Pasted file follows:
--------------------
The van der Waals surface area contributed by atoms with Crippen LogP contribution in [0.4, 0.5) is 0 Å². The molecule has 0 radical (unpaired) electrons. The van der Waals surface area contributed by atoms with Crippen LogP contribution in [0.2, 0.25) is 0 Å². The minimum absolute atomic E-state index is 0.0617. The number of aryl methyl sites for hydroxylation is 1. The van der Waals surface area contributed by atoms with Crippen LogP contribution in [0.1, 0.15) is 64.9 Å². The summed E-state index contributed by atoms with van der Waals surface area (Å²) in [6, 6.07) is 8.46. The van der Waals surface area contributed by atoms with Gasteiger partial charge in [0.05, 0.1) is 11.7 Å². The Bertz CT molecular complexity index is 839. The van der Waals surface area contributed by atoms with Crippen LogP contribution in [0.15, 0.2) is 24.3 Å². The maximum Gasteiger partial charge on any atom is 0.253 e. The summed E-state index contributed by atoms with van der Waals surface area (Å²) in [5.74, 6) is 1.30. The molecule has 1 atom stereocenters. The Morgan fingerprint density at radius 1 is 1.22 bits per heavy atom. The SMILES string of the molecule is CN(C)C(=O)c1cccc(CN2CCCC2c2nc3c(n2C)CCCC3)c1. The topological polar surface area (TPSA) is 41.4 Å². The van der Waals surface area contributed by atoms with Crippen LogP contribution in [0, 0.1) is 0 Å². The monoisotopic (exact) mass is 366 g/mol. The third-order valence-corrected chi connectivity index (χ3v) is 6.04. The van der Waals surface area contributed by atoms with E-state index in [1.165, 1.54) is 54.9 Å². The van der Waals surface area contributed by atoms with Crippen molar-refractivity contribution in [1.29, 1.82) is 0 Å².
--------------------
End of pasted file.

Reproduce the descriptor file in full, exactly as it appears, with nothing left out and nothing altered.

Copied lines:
The van der Waals surface area contributed by atoms with Crippen LogP contribution in [0.4, 0.5) is 0 Å². The molecule has 0 radical (unpaired) electrons. The van der Waals surface area contributed by atoms with Crippen LogP contribution in [0.2, 0.25) is 0 Å². The minimum absolute atomic E-state index is 0.0617. The number of aryl methyl sites for hydroxylation is 1. The van der Waals surface area contributed by atoms with Crippen LogP contribution in [0.1, 0.15) is 64.9 Å². The summed E-state index contributed by atoms with van der Waals surface area (Å²) in [6, 6.07) is 8.46. The van der Waals surface area contributed by atoms with Gasteiger partial charge in [0.05, 0.1) is 11.7 Å². The Bertz CT molecular complexity index is 839. The van der Waals surface area contributed by atoms with Crippen LogP contribution in [0.15, 0.2) is 24.3 Å². The maximum Gasteiger partial charge on any atom is 0.253 e. The summed E-state index contributed by atoms with van der Waals surface area (Å²) in [5.74, 6) is 1.30. The molecule has 1 atom stereocenters. The Morgan fingerprint density at radius 1 is 1.22 bits per heavy atom. The SMILES string of the molecule is CN(C)C(=O)c1cccc(CN2CCCC2c2nc3c(n2C)CCCC3)c1. The topological polar surface area (TPSA) is 41.4 Å². The van der Waals surface area contributed by atoms with Crippen LogP contribution in [0, 0.1) is 0 Å². The monoisotopic (exact) mass is 366 g/mol. The third-order valence-corrected chi connectivity index (χ3v) is 6.04. The van der Waals surface area contributed by atoms with E-state index in [1.165, 1.54) is 54.9 Å². The van der Waals surface area contributed by atoms with Crippen molar-refractivity contribution in [1.29, 1.82) is 0 Å².